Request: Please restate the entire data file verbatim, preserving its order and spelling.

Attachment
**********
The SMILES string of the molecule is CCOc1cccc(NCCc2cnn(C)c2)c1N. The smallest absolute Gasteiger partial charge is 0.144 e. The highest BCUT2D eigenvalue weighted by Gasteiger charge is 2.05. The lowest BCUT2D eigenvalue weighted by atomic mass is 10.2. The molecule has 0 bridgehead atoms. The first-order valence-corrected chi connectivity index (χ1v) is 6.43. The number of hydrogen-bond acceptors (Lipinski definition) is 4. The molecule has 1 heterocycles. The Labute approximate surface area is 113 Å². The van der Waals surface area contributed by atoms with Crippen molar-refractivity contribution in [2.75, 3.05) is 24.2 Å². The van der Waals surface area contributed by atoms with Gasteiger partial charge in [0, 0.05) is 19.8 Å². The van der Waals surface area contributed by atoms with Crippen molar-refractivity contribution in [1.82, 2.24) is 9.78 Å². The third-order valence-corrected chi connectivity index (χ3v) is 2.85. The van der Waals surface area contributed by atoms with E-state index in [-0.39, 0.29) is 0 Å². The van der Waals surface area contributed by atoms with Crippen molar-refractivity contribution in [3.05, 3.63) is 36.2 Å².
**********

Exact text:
The SMILES string of the molecule is CCOc1cccc(NCCc2cnn(C)c2)c1N. The smallest absolute Gasteiger partial charge is 0.144 e. The highest BCUT2D eigenvalue weighted by Gasteiger charge is 2.05. The lowest BCUT2D eigenvalue weighted by atomic mass is 10.2. The molecule has 0 bridgehead atoms. The first-order valence-corrected chi connectivity index (χ1v) is 6.43. The number of hydrogen-bond acceptors (Lipinski definition) is 4. The molecule has 1 heterocycles. The Labute approximate surface area is 113 Å². The van der Waals surface area contributed by atoms with Crippen molar-refractivity contribution in [2.75, 3.05) is 24.2 Å². The van der Waals surface area contributed by atoms with Gasteiger partial charge in [0, 0.05) is 19.8 Å². The van der Waals surface area contributed by atoms with Crippen molar-refractivity contribution in [1.82, 2.24) is 9.78 Å². The third-order valence-corrected chi connectivity index (χ3v) is 2.85. The van der Waals surface area contributed by atoms with E-state index in [-0.39, 0.29) is 0 Å². The van der Waals surface area contributed by atoms with Crippen molar-refractivity contribution in [3.05, 3.63) is 36.2 Å².